Optimisation of cycling training

Authors

  • P Scarf Centre for Sports Business, Salford Business School, University of Salford, United Kingdom.
  • M Shrahili Centre for Sports Business, Salford Business School, University of Salford, United Kingdom.
  • S Jobson Department of Sports Studies, University of Winchester, United Kingdom.
  • L Passfield School of Sport and Exercise Sciences, University of Kent, United Kingdom.

Abstract

Introduction: Training is fundamental to improving athletic performance, and progressive training schedules are commonly adopted. However, the quantification and optimisation of a progressive training schedule in order to “peak” at a particular competition is an open problem. This paper explores this problem through the use of a mathematical model of training that is well known, but that has proved difficult to implement in practice.
Purpose: To investigate a methodology to quantify the effect of training on potential performance for an individual rider based on data collected in the field and to describe how the quantification of training can be used to determine an optimal training schedule. 
Methods: The methodology uses power output, collected using a power meter, and heart-rate, collected using a heart-rate monitor, of all sessions (training or racing) in a rider’s history. The power output developed in a session at time t is related to the heart-rate and power output in sessions up to time t using a statistical model in which performance output depends on training input. The training input measure: relates to all sessions conducted to date; is called the accumulated training effect (ATE); and is based on the Banister model (Banister et al., 1975: Australian Journal of Sports Medicine 7, 57-61). The measure has a number of unknown parameters that require estimation for a particular rider. The performance output measure: relates to a particular session; and is notionally that heart-rate required during a session to maintain a high percentile of power output.  The resulting statistical model of training and performance is fitted to the power output/heart-rate histories of 11 competitive cyclists.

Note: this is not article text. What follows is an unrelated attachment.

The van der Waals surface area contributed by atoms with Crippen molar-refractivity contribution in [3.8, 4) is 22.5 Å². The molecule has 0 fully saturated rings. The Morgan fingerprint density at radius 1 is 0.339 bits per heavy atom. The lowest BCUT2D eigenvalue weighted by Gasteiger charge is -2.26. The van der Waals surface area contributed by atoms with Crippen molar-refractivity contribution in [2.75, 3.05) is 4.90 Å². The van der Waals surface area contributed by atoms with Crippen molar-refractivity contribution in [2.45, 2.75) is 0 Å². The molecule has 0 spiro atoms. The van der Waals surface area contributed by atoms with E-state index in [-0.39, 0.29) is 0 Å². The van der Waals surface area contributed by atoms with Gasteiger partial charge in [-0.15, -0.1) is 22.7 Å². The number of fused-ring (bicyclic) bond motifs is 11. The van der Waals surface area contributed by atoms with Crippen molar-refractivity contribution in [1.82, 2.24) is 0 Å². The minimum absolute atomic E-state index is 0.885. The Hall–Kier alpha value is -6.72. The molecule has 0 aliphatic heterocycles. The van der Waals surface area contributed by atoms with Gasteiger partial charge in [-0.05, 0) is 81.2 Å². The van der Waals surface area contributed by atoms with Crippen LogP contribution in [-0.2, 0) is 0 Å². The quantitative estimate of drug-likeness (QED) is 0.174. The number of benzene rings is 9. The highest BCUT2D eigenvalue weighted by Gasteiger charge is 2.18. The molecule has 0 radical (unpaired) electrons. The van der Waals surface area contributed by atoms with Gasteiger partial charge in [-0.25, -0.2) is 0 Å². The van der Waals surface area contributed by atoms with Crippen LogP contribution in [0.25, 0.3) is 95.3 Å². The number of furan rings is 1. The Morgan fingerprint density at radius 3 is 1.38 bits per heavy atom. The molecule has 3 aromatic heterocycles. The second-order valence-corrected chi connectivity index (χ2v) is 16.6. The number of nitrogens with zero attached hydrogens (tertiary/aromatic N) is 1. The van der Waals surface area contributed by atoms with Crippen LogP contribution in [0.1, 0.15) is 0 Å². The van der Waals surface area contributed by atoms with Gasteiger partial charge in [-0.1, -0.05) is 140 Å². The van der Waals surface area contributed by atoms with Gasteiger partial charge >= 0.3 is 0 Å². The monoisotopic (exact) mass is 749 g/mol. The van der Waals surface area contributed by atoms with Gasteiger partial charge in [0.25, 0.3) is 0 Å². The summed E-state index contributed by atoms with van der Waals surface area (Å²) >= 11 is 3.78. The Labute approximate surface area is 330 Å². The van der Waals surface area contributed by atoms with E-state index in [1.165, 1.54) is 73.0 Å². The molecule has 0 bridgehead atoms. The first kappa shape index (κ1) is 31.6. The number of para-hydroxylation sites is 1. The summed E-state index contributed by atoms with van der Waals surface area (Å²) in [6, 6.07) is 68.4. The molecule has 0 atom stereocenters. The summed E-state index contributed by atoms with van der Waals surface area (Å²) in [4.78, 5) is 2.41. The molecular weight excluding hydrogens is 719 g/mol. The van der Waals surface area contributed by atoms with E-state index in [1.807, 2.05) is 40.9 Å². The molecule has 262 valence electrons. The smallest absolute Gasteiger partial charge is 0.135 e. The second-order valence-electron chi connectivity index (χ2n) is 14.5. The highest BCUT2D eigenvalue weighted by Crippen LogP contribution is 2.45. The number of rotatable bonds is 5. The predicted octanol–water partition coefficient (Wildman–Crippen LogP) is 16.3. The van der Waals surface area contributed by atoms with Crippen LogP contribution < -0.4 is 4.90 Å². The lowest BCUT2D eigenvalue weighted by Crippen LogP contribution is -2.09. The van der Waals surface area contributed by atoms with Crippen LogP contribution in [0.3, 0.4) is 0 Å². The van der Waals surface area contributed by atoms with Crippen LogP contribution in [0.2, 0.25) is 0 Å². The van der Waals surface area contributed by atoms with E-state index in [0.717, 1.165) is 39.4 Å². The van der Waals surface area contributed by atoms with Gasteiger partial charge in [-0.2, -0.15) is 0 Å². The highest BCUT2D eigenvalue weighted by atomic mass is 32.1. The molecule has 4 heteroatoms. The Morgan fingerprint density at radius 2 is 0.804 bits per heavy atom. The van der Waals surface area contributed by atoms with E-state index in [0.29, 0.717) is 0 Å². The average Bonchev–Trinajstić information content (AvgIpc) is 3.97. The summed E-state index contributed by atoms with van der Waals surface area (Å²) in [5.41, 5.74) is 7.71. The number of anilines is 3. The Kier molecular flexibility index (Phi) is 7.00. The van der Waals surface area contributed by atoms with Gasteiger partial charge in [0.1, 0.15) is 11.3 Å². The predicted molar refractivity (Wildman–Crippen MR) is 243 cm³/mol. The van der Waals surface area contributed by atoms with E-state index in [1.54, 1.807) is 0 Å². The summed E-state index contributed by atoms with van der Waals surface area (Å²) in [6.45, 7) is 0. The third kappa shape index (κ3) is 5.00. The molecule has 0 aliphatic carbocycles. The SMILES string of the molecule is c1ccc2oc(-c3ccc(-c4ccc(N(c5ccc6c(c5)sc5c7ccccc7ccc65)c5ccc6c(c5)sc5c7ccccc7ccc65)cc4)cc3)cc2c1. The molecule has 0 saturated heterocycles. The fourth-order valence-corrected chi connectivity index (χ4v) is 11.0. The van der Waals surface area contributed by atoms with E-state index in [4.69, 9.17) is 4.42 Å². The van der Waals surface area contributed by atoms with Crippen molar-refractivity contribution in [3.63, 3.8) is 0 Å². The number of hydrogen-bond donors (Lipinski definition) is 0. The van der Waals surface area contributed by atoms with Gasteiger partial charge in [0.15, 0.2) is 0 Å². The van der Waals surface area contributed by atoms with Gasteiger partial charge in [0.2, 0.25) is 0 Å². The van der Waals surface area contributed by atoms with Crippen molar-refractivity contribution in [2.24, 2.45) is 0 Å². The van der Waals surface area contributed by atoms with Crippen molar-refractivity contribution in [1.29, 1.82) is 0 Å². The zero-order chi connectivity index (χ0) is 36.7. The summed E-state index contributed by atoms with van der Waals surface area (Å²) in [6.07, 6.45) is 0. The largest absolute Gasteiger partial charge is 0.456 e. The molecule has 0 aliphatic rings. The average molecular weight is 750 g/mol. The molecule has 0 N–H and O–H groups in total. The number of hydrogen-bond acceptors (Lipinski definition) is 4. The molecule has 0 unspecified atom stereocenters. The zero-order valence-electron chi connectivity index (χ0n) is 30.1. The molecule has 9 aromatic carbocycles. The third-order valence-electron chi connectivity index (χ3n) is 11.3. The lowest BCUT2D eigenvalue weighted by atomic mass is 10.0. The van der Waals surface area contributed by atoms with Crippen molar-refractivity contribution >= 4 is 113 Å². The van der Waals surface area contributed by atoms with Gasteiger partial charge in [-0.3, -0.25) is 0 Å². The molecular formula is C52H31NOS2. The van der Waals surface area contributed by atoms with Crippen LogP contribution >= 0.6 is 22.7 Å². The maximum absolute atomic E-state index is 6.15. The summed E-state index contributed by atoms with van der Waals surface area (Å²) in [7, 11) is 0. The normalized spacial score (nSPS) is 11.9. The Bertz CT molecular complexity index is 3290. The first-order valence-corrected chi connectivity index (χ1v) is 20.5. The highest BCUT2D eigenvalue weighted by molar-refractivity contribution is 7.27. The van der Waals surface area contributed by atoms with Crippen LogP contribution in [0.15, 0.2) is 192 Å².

Results: Estimates of model parameters are obtained for the eleven riders. The extent to which performance is statistically, significantly related to training depends on the rider and the exact specification of the performance and training measures. Figure 1 shows for example the performance (hp75: the heart-rate required by a rider during a session to maintain his/her long-term upper quartile power output) and training measures over the training period for a particular rider. Discussion: If performance is statistically, significantly related to training and thus the training measure parameters are known, then in principle training can be optimised (with respect to the model). However, many issues remain: considerable noise in the heart-rate, power output relationship means that model parameters are not well estimated; refinement of the model is required in relation to cardio-vascular drift; training data must be complete (no missing sessions) and this is not always the case or even known; the appropriate value for the power output percentile of the performance measure is not obvious.
Conclusion: Preliminary results indicate some success in quantifying the Banister model of training and performance for individual riders using power output and heart-rate data collected in the field.

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Author Biography

P Scarf, Centre for Sports Business, Salford Business School, University of Salford, United Kingdom.

Universidad Miguel Hernández, Elche.
Spanish Cycling Federation.
Movistar Team, UCI Pro Tour Cycling Team, Pamplona, Spain.

Published

2014-08-11

How to Cite

Scarf, P., Shrahili, M., Jobson, S., & Passfield, L. (2014). Optimisation of cycling training. Journal of Science and Cycling, 3(2), 49-50. Retrieved from https://jsc-journal.com/index.php/JSC/article/view/130